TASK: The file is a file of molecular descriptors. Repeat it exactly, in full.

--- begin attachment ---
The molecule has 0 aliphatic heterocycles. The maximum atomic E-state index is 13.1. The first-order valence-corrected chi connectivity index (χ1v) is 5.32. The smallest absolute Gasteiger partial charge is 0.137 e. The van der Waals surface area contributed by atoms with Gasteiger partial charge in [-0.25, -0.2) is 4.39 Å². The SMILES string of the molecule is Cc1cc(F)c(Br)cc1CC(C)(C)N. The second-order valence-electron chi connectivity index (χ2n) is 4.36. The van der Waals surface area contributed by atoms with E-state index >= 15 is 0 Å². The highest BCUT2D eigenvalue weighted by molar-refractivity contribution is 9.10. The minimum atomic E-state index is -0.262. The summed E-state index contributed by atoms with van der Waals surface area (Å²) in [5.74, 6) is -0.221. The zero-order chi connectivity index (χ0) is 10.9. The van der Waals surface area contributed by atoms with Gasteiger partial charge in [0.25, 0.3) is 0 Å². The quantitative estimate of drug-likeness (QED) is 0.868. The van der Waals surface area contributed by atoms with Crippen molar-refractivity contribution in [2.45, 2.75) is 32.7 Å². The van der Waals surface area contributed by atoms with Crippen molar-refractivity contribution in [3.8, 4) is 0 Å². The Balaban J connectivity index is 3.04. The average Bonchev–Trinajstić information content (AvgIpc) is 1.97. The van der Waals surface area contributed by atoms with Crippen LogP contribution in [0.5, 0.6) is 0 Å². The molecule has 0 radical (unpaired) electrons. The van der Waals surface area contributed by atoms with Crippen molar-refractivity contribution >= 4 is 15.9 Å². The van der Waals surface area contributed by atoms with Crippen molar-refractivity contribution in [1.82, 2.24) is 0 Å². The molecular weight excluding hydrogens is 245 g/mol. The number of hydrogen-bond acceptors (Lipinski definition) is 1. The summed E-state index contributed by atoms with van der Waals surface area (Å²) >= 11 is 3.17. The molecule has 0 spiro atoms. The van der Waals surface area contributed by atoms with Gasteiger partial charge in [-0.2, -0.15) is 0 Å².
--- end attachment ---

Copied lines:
The molecule has 0 aliphatic heterocycles. The maximum atomic E-state index is 13.1. The first-order valence-corrected chi connectivity index (χ1v) is 5.32. The smallest absolute Gasteiger partial charge is 0.137 e. The van der Waals surface area contributed by atoms with Gasteiger partial charge in [-0.25, -0.2) is 4.39 Å². The SMILES string of the molecule is Cc1cc(F)c(Br)cc1CC(C)(C)N. The second-order valence-electron chi connectivity index (χ2n) is 4.36. The van der Waals surface area contributed by atoms with E-state index >= 15 is 0 Å². The highest BCUT2D eigenvalue weighted by molar-refractivity contribution is 9.10. The minimum atomic E-state index is -0.262. The summed E-state index contributed by atoms with van der Waals surface area (Å²) in [5.74, 6) is -0.221. The zero-order chi connectivity index (χ0) is 10.9. The van der Waals surface area contributed by atoms with Gasteiger partial charge in [0.25, 0.3) is 0 Å². The quantitative estimate of drug-likeness (QED) is 0.868. The van der Waals surface area contributed by atoms with Crippen molar-refractivity contribution in [2.45, 2.75) is 32.7 Å². The van der Waals surface area contributed by atoms with Crippen molar-refractivity contribution in [3.8, 4) is 0 Å². The Balaban J connectivity index is 3.04. The average Bonchev–Trinajstić information content (AvgIpc) is 1.97. The van der Waals surface area contributed by atoms with Crippen LogP contribution in [0.5, 0.6) is 0 Å². The molecule has 0 radical (unpaired) electrons. The van der Waals surface area contributed by atoms with Crippen molar-refractivity contribution >= 4 is 15.9 Å². The van der Waals surface area contributed by atoms with Crippen molar-refractivity contribution in [1.82, 2.24) is 0 Å². The molecular weight excluding hydrogens is 245 g/mol. The number of hydrogen-bond acceptors (Lipinski definition) is 1. The summed E-state index contributed by atoms with van der Waals surface area (Å²) >= 11 is 3.17. The molecule has 0 spiro atoms. The van der Waals surface area contributed by atoms with Gasteiger partial charge in [-0.2, -0.15) is 0 Å².